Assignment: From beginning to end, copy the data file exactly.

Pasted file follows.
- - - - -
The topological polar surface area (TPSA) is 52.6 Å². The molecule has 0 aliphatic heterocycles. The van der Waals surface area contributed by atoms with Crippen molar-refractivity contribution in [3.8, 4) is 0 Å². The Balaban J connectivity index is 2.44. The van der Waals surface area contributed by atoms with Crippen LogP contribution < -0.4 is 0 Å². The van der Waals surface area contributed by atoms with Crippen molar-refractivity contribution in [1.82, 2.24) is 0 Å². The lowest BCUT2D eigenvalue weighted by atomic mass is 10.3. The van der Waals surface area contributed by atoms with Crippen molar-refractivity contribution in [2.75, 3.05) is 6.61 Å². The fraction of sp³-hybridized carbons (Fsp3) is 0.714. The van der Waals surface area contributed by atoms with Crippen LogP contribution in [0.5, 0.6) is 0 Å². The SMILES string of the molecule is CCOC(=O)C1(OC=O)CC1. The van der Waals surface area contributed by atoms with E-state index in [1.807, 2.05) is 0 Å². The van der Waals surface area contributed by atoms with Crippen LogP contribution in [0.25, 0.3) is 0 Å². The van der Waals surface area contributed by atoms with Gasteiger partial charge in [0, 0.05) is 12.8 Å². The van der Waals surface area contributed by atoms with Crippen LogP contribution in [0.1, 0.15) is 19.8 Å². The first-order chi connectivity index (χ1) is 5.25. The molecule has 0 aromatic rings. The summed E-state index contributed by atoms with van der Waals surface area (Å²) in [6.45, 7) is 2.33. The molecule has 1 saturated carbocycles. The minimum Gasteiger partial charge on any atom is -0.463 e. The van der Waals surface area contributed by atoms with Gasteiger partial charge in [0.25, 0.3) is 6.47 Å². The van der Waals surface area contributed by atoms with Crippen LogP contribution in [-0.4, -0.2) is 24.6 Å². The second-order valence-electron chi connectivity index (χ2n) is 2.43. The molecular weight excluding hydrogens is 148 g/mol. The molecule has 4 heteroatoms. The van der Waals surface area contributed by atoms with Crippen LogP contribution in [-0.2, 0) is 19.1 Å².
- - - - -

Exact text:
The topological polar surface area (TPSA) is 52.6 Å². The molecule has 0 aliphatic heterocycles. The van der Waals surface area contributed by atoms with Crippen molar-refractivity contribution in [3.8, 4) is 0 Å². The Balaban J connectivity index is 2.44. The van der Waals surface area contributed by atoms with Crippen LogP contribution < -0.4 is 0 Å². The van der Waals surface area contributed by atoms with Crippen molar-refractivity contribution in [1.82, 2.24) is 0 Å². The lowest BCUT2D eigenvalue weighted by atomic mass is 10.3. The van der Waals surface area contributed by atoms with Crippen molar-refractivity contribution in [2.75, 3.05) is 6.61 Å². The fraction of sp³-hybridized carbons (Fsp3) is 0.714. The van der Waals surface area contributed by atoms with Crippen LogP contribution in [0.5, 0.6) is 0 Å². The SMILES string of the molecule is CCOC(=O)C1(OC=O)CC1. The van der Waals surface area contributed by atoms with E-state index in [1.807, 2.05) is 0 Å². The van der Waals surface area contributed by atoms with Crippen LogP contribution in [0.25, 0.3) is 0 Å². The van der Waals surface area contributed by atoms with Gasteiger partial charge in [0, 0.05) is 12.8 Å². The van der Waals surface area contributed by atoms with Crippen LogP contribution in [0.1, 0.15) is 19.8 Å². The first-order chi connectivity index (χ1) is 5.25. The molecule has 0 aromatic rings. The summed E-state index contributed by atoms with van der Waals surface area (Å²) in [6.45, 7) is 2.33. The molecule has 1 saturated carbocycles. The minimum Gasteiger partial charge on any atom is -0.463 e. The van der Waals surface area contributed by atoms with Gasteiger partial charge in [0.25, 0.3) is 6.47 Å². The van der Waals surface area contributed by atoms with Crippen LogP contribution in [-0.4, -0.2) is 24.6 Å². The second-order valence-electron chi connectivity index (χ2n) is 2.43. The molecular weight excluding hydrogens is 148 g/mol. The molecule has 4 heteroatoms. The van der Waals surface area contributed by atoms with Crippen LogP contribution in [-0.2, 0) is 19.1 Å².